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In this last of a series of articles on ‘Abdu’l-Baha’s love for the poor, we look at how he welcomed them and cheered their hearts.

He made people feel completely at ease:

In London it was noted that inquirers often hated to leave.  If any were still present when luncheon or dinner was to be served, they were inevitably invited to dine also.  To smother embarrassment, ‘Abdu’l-Bahá would extend His hand to the humblest and lead him personally into the dining-room, seating him at His right and talking with such warmth that soon the surprised guest felt completely at ease. (Honnold, Annamarie, Vignettes from the Life of ‘Abdu’l-Bahá, p. 57)

He spoke words of comfort, strength and healing:

One day, in London, while several people were talking to ‘Abdu’l-Bahá, a man’s voice was heard at the door.  It was the son of a country clergyman, but now he looked more like an ordinary tramp and his only home was along the banks of the river Thames.  He had walked thirty miles to see ‘Abdu’l-Bahá.  The man was taken to the dining room, he was given food, and after he had rested for a while, he said, ‘Last evening I had decided to put an end to my futile, hateful life, useless to God and man!  In a little country town yesterday, whilst taking what I had intended should be my last walk, I saw a face in the window of a newspaper shop.  I stood looking at the face as if rooted to the spot.  He seemed to speak to me, and call me to Him!…I read that He is here, in this house.  I said to myself, “If there is on earth that personage, I shall take up again the burden of my life.”…Tell me, is He here?  Will He see me?  Even me?  The lady replied, ‘Of course He will see you…’ Just then ‘Abdu’l-Bahá Himself opened the door, extending His hands as though to a dear friend whom He was expecting.  ‘”Welcome!  Most welcome!  I am very much pleased that thou hast come.  Be seated.”  Trembling the poor man sank into a chair by the Master.  “Be happy!  Be happy!…Do not be filled with grief…” encouraged the Master.  “Though thou be poor, thou mayest be rich in the Kingdom of God.”‘ ‘Abdu’l-Bahá spoke these and other words of comfort, strength and healing.  The man’s cloud of misery seemed to melt away in the warmth of the Master’s loving presence.  Before the man left, he said that he was going to work in the fields, and that after he had saved a little money, he was going to buy some land to grow violets for the market. (Honnold, Annamarie, Vignettes from the Life of ‘Abdu’l-Bahá, p. 89)

When anyone was overlooked, it made Him unspeakably sad:

He had left orders that none were to be turned away, but one who had twice vainly sought his presence, and was, through some oversight, prevented from seeing him, wrote a heartbreaking letter showing that he thought himself rebuffed. It was translated by the Persian interpreter. ‘Abdu’l-Bahá at once put on his coat, and, turning towards the door, said, with an expression of unspeakable sadness, “A friend of mine has been martyred, and I am very grieved. I go out alone.” and he swept down the steps. One could then see how well the title of “Master” became him.  (Abdu’l-Bahá, Abdu’l-Bahá in London, p. 109)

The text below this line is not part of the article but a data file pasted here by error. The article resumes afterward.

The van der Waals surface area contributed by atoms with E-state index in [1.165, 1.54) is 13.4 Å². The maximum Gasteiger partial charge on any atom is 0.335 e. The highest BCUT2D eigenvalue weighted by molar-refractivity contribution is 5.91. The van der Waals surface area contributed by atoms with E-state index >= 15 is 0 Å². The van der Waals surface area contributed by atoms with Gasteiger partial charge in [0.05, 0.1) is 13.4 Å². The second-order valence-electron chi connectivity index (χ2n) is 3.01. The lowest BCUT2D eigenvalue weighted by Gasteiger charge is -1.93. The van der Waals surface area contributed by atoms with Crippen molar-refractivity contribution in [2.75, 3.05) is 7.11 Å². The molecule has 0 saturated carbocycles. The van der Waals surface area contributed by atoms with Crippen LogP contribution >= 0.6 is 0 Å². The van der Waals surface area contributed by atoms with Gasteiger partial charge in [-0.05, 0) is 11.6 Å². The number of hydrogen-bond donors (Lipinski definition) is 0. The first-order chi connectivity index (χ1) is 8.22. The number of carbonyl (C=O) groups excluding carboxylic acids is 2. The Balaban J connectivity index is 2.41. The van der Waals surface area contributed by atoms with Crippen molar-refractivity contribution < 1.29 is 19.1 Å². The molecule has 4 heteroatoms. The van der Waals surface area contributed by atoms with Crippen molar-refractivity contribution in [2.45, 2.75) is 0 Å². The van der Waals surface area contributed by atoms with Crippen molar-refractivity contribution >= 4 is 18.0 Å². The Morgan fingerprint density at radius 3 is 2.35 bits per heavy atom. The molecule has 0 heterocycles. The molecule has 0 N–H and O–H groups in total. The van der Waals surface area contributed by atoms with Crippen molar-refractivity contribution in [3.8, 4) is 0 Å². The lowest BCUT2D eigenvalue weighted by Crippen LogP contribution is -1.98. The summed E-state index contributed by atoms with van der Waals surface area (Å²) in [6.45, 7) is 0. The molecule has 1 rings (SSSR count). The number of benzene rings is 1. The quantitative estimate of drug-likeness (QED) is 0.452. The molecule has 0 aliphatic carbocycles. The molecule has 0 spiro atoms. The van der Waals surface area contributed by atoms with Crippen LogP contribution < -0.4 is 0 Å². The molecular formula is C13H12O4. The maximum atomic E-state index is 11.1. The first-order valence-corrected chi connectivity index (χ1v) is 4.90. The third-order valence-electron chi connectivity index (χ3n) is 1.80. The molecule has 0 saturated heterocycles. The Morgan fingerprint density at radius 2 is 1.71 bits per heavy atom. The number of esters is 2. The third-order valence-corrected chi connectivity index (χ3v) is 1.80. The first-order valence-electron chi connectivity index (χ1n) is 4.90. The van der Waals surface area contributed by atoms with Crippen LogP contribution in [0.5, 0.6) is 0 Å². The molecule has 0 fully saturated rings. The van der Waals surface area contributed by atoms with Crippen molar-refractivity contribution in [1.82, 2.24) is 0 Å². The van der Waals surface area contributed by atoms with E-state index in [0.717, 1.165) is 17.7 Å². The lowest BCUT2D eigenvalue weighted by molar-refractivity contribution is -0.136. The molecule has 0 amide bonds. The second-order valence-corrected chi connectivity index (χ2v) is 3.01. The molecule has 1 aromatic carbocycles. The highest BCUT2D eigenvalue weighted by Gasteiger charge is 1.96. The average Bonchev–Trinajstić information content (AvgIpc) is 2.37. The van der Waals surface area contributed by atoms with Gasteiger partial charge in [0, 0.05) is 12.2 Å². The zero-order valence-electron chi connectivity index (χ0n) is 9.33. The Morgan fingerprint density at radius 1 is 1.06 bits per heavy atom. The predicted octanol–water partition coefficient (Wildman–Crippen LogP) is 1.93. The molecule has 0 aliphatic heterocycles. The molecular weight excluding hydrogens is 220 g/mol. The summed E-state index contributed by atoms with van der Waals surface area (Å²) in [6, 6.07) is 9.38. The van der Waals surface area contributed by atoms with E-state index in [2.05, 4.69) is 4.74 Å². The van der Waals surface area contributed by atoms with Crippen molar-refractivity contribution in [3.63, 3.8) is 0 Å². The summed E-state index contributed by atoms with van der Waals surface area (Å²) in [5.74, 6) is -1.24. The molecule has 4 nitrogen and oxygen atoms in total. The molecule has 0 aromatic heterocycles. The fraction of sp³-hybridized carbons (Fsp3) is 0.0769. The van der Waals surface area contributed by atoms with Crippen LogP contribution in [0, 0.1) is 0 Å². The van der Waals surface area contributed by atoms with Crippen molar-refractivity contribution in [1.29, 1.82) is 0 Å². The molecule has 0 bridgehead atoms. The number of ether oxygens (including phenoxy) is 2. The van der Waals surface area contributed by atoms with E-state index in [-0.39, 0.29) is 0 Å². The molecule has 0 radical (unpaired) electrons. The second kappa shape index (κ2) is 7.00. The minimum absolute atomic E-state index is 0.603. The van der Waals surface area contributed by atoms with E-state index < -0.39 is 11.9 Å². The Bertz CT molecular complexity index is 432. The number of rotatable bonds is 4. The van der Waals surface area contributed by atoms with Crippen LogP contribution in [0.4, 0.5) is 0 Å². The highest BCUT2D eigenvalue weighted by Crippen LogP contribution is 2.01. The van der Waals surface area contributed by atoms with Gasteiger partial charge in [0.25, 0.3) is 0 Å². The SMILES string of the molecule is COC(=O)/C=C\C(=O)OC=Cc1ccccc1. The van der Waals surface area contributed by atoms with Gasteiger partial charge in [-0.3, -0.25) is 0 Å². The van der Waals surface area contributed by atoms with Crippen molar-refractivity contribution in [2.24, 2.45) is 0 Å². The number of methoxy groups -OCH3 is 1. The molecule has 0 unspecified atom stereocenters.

Whenever he felt a heart had been hurt, He would hasten to bring them to Him:

The demands on Abdul-Bahá’s time were constant.  The English Baha’is tried to organize the flow of those seeking interviews and instituted a system of official appointments. One day, a woman appeared at the door and asked if she could see Abdul-Bahá.  When asked if she had an appointment, she admitted that she had not and was promptly told, “I am sorry but He is occupied now with most important people, and cannot be disturbed.”  Sadly, the woman slowly turned away, but before she could reach the bottom of the steps, a messenger from Abdul-Bahá rushed out and breathlessly said, “He wishes to see you, come back!”  From the house came the powerful voice of the Master: “A heart has been hurt, hasten, hasten, bring her to Me.”  (Earl Redman, Abdul-Bahá in Their Midst, p.36)

He waited for people who were coming to see Him, even if it inconvenienced others:

When ‘Abdu’l-Bahá was in San Francisco, His hostess arranged an interview with the Mayor of Berkeley.  Many dignitaries and university people were to gather at a reception. ‘As the appointed hour for departure approached the hostess went upstairs to warn ‘Abdu’l-Bahá that the time was near.  He smiled and waved her away, saying, “Very soon!  Very soon!”  ‘She left him with some impatience, for there was no evidence of preparation for the trip.  After some time she went up again, for the automobile was honking at the door, and it looked as if the Mayor of Berkeley would be kept waiting.  But she met only a smile, and “Very soon!  Very soon!” from the important guest.  At last her patience was quite exhausted for she knew that they could not possibly arrive at the reception in time.  Suddenly there was a ring at the door bell.  Immediately ‘Abdu’l-Bahá’s step was on the stair, and when the door opened he was beside the maid, pulling over the threshold a dusty and disheveled man whom no one had ever heard of, but whom ‘Abdu’l-Bahá embraced like a long lost friend.’  He had read of ‘Abdu’l-Bahá in the newspapers and felt he must see Him, but as he did not have enough money for the car fare, he walked the fifteen miles into San Francisco.  Had ‘Abdu’l-Bahá left on time, they would have missed each other — but the Master had ‘felt his approach’ and would not leave until His guest was seated at the table with tea and sandwiches.  Only then could the Master say, ‘Now I must go, but when you have finished, wait for Me in My room upstairs, until I return, and then we will have a great talk.’  (Honnold, Annamarie, Vignettes from the Life of ‘Abdu’l-Bahá, p. 56)